Todd Lockwood, Orchestra Committee Chair in Jacksonville, said, “In the few years that Robert was here he created a new vision and direction for the Jacksonville Symphony. After bringing together musicians, board, and staff, Robert facilitated a new strategic plan centered on growing the orchestra and launched a capital campaign to achieve these goals. Robert was an inspiration to everyone and we are sad to see him leave but wish him and Louisville the best success.”
In Louisville, Massey will succeed Andrew Kipe, whose tenure began in November 2013, ending in August 2018 with his departure for the Peabody Institute of the Johns Hopkins University. He oversaw double-digit growth both in ticket revenue (59%) and in contributed income (18%).
Clara Markham, co-chair of the Musician’s Committee, said, “We are very impressed with Robert Massey’s excellent qualifications and accomplishments in Jacksonville, and are looking forward to his leadership as the new Executive Director of the Louisville Orchestra.”
ICSOM at the Grammys
At the 61st annual Grammy awards in February, the Boston Symphony Orchestra’s recording of Shostakovich’s Fourth and Eleventh Symphonies (under the direction of the BSO’s music director, Andris Nelsons) won the awards for Best Orchestral Performance and Best Engineered Album (Classical). Recorded live at Symphony Hall, the album is part of a project to record all the symphonies of Shostakovich with Nelsons for Deutsche Grammophon. Two previous albums in the series also won Grammys for Best Orchestral Performance (Note: see the March 2016 and March 2017 issues). In all, the project accounts for four of the 11 Grammys won by the BSO.
Other ICSOM orchestras receiving nominations were the Pittsburgh Symphony Orchestra (Beethoven Eroica Symphony and Strauss Horn Concerto No. 1) and the San Francisco Symphony (Schumann Symphonies 1-4) for Best Orchestral Performance; and the MET Orchestra (Der Rosenkavalier) for Best Opera Recording. The PSO’s recording of Beethoven and Strauss was also nominated for Best Engineered Album (Classical).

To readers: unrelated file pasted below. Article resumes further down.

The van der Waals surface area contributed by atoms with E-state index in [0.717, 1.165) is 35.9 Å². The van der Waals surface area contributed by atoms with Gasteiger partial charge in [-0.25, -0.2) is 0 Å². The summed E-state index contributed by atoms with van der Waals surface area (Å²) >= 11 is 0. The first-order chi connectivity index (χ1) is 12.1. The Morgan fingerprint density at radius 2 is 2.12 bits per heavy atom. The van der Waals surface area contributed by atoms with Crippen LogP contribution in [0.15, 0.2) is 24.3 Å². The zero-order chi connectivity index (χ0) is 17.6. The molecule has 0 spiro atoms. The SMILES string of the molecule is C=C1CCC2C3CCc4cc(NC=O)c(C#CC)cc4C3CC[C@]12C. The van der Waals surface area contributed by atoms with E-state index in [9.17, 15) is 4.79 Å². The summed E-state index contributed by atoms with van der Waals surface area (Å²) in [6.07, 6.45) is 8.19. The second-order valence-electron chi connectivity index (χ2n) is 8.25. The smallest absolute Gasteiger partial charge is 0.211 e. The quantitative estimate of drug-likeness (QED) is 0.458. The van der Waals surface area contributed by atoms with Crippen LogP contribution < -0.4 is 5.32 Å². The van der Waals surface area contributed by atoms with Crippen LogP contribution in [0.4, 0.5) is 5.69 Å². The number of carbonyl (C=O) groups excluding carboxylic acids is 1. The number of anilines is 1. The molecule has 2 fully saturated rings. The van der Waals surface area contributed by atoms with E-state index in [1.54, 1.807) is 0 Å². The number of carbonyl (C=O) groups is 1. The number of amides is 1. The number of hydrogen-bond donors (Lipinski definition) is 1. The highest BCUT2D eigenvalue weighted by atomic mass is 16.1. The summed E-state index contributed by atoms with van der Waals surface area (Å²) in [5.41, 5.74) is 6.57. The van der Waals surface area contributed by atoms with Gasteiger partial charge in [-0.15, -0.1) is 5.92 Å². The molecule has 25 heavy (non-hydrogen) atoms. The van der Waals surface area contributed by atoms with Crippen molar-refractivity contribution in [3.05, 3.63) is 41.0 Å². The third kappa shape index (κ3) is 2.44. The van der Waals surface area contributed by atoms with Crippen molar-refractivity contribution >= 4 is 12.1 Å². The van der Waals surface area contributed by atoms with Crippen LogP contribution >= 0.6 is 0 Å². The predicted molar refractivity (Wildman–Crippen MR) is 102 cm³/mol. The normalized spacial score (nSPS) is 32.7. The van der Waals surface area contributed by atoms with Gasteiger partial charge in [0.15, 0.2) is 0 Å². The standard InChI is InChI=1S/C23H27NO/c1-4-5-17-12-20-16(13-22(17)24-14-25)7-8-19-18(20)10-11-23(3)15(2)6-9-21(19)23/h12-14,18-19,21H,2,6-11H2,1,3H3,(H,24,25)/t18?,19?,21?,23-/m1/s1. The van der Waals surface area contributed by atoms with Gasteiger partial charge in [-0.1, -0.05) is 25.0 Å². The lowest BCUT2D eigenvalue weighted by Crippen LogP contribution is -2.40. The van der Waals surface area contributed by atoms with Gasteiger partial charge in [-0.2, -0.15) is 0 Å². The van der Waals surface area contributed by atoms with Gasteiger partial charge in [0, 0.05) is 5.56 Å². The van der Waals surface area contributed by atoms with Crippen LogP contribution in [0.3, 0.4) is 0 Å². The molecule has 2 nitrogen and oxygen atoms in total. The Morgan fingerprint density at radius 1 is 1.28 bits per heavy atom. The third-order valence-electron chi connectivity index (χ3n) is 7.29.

Concert for the Deaf
In December, the Detroit Symphony Orchestra (DSO) performed a concert intended to be fully accessible to the deaf.
The concert, the Deaf and Loud Symphonic Experience, was born out of a collaboration between Dame Evelyn Glennie, the Grammy-award-winning percussionist, and Sean Forbes, a hip-hop artist from the Detroit area, both of whom are deaf.
The performances of songs by Forbes’s long-time collaborator Jake Bass, as well as a selection of Motown classics, were all done in American Sign Language, and were accompanied by large-screen videos with the lyrics.
Immediately after the concert, there was a Silent Disco, with a vibrating dance floor.
“The DSO prides itself on being the most accessible orchestra on the planet, so we were eager to collaborate on the very first Deaf and Loud Symphonic Experience when the idea was brought to us,” said DSO Vice President and General Manager Erik Rönmark.
The concert benefited the Deaf Professional Arts Network (D-PAN), a non-profit co-founded by Forbes to make music accessible to the deaf community.